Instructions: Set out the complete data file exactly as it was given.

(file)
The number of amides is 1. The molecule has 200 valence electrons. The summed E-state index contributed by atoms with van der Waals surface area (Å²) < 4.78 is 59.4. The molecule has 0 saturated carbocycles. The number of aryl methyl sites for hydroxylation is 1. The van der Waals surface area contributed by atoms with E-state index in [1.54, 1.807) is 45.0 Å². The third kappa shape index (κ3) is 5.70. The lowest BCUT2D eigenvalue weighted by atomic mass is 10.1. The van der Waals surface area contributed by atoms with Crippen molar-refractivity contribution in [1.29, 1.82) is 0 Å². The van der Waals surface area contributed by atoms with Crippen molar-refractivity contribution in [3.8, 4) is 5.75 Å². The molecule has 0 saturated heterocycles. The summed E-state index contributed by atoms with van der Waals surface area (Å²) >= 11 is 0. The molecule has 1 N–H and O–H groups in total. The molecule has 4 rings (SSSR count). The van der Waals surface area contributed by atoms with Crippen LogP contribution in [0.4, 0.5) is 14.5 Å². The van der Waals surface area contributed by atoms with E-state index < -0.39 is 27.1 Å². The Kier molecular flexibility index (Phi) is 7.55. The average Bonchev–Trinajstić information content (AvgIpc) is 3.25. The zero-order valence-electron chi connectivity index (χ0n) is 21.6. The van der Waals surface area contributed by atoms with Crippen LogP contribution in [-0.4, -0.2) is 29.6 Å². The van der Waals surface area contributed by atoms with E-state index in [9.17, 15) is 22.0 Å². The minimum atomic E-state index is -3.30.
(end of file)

The number of amides is 1. The molecule has 200 valence electrons. The summed E-state index contributed by atoms with van der Waals surface area (Å²) < 4.78 is 59.4. The molecule has 0 saturated carbocycles. The number of aryl methyl sites for hydroxylation is 1. The van der Waals surface area contributed by atoms with E-state index in [1.54, 1.807) is 45.0 Å². The third kappa shape index (κ3) is 5.70. The lowest BCUT2D eigenvalue weighted by atomic mass is 10.1. The van der Waals surface area contributed by atoms with Crippen molar-refractivity contribution in [1.29, 1.82) is 0 Å². The van der Waals surface area contributed by atoms with Crippen molar-refractivity contribution in [3.8, 4) is 5.75 Å². The molecule has 0 saturated heterocycles. The summed E-state index contributed by atoms with van der Waals surface area (Å²) >= 11 is 0. The molecule has 1 N–H and O–H groups in total. The molecule has 4 rings (SSSR count). The van der Waals surface area contributed by atoms with Crippen LogP contribution in [0.4, 0.5) is 14.5 Å². The van der Waals surface area contributed by atoms with E-state index < -0.39 is 27.1 Å². The Kier molecular flexibility index (Phi) is 7.55. The average Bonchev–Trinajstić information content (AvgIpc) is 3.25. The zero-order valence-electron chi connectivity index (χ0n) is 21.6. The van der Waals surface area contributed by atoms with Crippen LogP contribution in [-0.4, -0.2) is 29.6 Å². The van der Waals surface area contributed by atoms with E-state index in [9.17, 15) is 22.0 Å². The minimum atomic E-state index is -3.30.